Well, looks like there's a real-life candidate for the Gliders' giant birds. Check out the latest new reports about the extinct Pelagornis sandersi, described as a giant condor-like bird with a 21 foot wingspan.
Check out this size comparison from linked article above:
That is certainly big enough to carry a light, willowy Glider!
Such big wingspan and yet only that weight. In my case it's the other way around =))
Still you'll have to have some more patience because the head is more that of a seagull while it should be more like an eagle. Getting close though...
Aww, nothing about Argentavis? That was pretty big too.
As an informal biologist, I'd love to know what order (or even family, if that's knowable) P. sandersi belonged to. "Condor-like" doesn't tell me much beyond "could have been a member of Ciconiiformes, but not necessarily". (Ciconiiformes is the order that storks, condors, and vultures belong to; hawks, eagles, falcons, etc. belong to a different order, Falconiformes. Sometimes the scavenger-birds and the Falconiform birds are grouped together under Accipitriformes, but DNA analysis shows falcons may be more closely related to parrots than to hawks and eagles. If anyone cares…)
A quick jaunt to Wikipedia tells me that the genus Pelagornis was probably related to either storks or pelicans, but those are different orders (Ciconiiformes vs. Pelecaniformes). The genus Argentavis doesn't have a definitive placement.
Of course, as Abode is a whole other planet, I doubt its creatures would follow the same phylogenetic classifications. Similar species (wolves, humans) are either the result of convergent evolution (a very very very tiny probability) or descended from migration that happened between Earth and Abode at some point in both planets' distant past. (Hey, it's fantasy/sci-fi, who's to say they couldn't have had natural Bermuda Triangle-like portals or wormholes or something?)
How do the seagulls fit in those orders? All I know about birds id that they fly and that there are many kinds...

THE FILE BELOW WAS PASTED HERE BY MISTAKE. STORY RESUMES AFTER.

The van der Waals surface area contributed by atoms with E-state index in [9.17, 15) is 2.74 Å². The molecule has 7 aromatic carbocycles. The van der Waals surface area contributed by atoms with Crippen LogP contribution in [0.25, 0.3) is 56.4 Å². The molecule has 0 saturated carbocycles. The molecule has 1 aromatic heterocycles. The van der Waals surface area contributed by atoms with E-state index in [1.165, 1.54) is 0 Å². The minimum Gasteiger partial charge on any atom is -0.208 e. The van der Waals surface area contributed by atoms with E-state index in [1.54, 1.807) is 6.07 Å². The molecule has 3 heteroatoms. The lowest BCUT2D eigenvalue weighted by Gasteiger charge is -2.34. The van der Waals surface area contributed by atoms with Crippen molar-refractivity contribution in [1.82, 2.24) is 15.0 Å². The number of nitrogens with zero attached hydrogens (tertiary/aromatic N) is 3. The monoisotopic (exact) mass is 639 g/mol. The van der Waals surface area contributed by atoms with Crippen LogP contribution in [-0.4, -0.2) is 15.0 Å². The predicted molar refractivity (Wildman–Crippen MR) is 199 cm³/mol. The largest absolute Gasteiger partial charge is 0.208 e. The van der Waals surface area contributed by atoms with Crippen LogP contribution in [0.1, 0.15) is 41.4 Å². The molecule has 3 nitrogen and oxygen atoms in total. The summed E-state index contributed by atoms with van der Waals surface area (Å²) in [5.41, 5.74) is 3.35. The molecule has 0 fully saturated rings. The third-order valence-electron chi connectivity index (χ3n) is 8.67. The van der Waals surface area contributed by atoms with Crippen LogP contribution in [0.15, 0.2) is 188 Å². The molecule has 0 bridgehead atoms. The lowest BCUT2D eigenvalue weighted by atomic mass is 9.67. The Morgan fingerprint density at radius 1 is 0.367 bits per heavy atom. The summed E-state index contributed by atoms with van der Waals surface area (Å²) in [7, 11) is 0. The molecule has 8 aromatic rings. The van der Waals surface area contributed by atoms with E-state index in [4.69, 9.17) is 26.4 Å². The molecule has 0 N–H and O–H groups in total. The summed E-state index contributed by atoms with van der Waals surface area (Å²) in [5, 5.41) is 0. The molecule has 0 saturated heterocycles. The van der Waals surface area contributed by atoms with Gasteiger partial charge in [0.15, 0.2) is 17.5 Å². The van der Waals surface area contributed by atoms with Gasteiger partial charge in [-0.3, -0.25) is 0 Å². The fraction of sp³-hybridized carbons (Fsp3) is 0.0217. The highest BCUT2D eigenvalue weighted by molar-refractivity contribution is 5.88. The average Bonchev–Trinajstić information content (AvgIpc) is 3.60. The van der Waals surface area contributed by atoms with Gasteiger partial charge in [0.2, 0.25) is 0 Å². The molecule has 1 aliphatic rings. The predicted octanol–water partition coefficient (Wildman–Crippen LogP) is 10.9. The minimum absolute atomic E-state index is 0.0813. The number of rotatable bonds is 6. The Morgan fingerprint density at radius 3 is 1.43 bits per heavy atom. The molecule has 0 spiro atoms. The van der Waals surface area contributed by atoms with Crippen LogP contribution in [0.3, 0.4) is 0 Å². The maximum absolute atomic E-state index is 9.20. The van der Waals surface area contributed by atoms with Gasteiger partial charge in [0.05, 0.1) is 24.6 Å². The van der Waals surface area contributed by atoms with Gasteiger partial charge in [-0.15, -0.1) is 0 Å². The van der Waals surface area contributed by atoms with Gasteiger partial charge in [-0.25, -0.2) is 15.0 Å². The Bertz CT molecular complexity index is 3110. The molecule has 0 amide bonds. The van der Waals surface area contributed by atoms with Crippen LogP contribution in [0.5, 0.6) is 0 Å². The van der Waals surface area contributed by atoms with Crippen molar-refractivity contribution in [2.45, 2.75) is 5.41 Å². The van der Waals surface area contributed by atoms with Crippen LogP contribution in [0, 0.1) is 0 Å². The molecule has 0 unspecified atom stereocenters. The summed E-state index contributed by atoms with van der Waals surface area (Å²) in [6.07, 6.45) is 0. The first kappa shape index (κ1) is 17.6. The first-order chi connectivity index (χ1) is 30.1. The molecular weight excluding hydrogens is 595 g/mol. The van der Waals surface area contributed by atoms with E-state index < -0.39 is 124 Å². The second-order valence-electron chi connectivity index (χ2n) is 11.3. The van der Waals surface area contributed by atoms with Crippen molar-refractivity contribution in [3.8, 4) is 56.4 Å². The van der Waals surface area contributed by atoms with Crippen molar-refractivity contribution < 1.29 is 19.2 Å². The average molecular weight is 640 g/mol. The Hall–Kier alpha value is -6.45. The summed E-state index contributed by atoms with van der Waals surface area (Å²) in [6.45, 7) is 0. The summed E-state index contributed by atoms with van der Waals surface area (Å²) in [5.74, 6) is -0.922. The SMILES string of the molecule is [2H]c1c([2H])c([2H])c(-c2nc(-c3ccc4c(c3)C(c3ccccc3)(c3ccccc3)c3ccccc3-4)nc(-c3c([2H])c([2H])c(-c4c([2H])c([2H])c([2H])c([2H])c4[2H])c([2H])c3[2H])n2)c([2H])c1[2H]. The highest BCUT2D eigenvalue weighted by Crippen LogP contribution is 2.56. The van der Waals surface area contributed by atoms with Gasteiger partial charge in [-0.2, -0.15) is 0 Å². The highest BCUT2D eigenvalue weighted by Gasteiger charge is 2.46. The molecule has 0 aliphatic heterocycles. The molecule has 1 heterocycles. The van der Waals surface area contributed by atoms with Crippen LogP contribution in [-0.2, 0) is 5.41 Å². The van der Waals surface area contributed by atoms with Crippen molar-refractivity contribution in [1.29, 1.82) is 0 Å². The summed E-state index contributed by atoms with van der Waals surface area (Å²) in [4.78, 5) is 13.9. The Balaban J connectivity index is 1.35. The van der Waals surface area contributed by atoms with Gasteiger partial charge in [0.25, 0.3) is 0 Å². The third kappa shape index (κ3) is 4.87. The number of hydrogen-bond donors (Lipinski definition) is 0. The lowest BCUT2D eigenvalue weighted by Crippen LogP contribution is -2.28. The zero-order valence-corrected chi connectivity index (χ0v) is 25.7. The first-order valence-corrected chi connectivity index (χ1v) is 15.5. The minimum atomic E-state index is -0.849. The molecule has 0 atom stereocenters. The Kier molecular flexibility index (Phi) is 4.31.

Uhm... the only thing I know is that all seagulls know one word and one word only... "MINE!!"
Can you imagine what huge drumsticks you would get off that bird?
@Night_Tanem, seagulls are in a different order, Charadriiformes.
Slight shift, do we know how big the Great Hawks were? In the comics, the Gliders were so tiny on them...
@Tam thanks for the info! I learn a bit every day this way :)
They look huge if you compare them to the wolves so assuming the wolves are as big as here the birds would be as big as a house?
Hahaha, great link, Tavie. XD
Yeah, the Great Hawks were ENORMOUS...I don't think that Pelagornis sandersi, as big as it may have been, even came close.
If it's any help, I think female Gliders are five feet tall. Not sure where I picked that up.
An albatross has an eleven foot wingspan? Big load to have to wear around your neck as punishment.
Since birds are physically incapable of being housebroken, I would not want to live in the vicinity of Blue Mountain.
Trollbabe said: If it's any help, I think female Gliders are five feet tall. Not sure where I picked that up.
Oh, I'm so glad I calculated mostly correctly. We have height guidelines at Oakleaf, and I was like, "well, I know Wolfriders are about 4'0"..." and went from there. It's funny that I and others have long accepted that Wolfriders are short little things compared to us, but the idea of the shortest among us (I'm 5'2") are eye-to-eye with Gliders is...so odd. XD
Same here! Good to know >:D
I think Winnowill had to be five feet tall, to pull off the "Lady Venovel" act long-term.